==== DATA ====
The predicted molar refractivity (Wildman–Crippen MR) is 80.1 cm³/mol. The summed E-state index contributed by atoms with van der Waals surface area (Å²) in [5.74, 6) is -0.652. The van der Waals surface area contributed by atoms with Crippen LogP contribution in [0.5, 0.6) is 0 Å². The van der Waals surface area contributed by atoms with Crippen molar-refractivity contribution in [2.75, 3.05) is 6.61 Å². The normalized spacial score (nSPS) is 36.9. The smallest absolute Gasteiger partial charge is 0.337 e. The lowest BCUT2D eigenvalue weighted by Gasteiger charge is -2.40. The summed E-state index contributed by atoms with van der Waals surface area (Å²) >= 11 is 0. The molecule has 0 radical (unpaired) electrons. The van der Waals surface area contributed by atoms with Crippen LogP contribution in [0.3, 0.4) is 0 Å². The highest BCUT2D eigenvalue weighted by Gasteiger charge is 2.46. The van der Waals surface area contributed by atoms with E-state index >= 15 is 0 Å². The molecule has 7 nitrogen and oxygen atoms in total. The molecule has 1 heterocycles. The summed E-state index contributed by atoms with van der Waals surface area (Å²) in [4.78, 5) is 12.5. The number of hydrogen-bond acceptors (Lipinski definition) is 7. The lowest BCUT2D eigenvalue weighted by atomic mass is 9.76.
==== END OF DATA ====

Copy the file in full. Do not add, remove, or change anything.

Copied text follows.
The predicted molar refractivity (Wildman–Crippen MR) is 80.1 cm³/mol. The summed E-state index contributed by atoms with van der Waals surface area (Å²) in [5.74, 6) is -0.652. The van der Waals surface area contributed by atoms with Crippen LogP contribution in [0.5, 0.6) is 0 Å². The van der Waals surface area contributed by atoms with Crippen molar-refractivity contribution in [2.75, 3.05) is 6.61 Å². The normalized spacial score (nSPS) is 36.9. The smallest absolute Gasteiger partial charge is 0.337 e. The lowest BCUT2D eigenvalue weighted by Gasteiger charge is -2.40. The summed E-state index contributed by atoms with van der Waals surface area (Å²) >= 11 is 0. The molecule has 0 radical (unpaired) electrons. The van der Waals surface area contributed by atoms with Crippen LogP contribution in [0.3, 0.4) is 0 Å². The highest BCUT2D eigenvalue weighted by Gasteiger charge is 2.46. The van der Waals surface area contributed by atoms with E-state index >= 15 is 0 Å². The molecule has 7 nitrogen and oxygen atoms in total. The molecule has 1 heterocycles. The summed E-state index contributed by atoms with van der Waals surface area (Å²) in [4.78, 5) is 12.5. The number of hydrogen-bond acceptors (Lipinski definition) is 7. The lowest BCUT2D eigenvalue weighted by atomic mass is 9.76.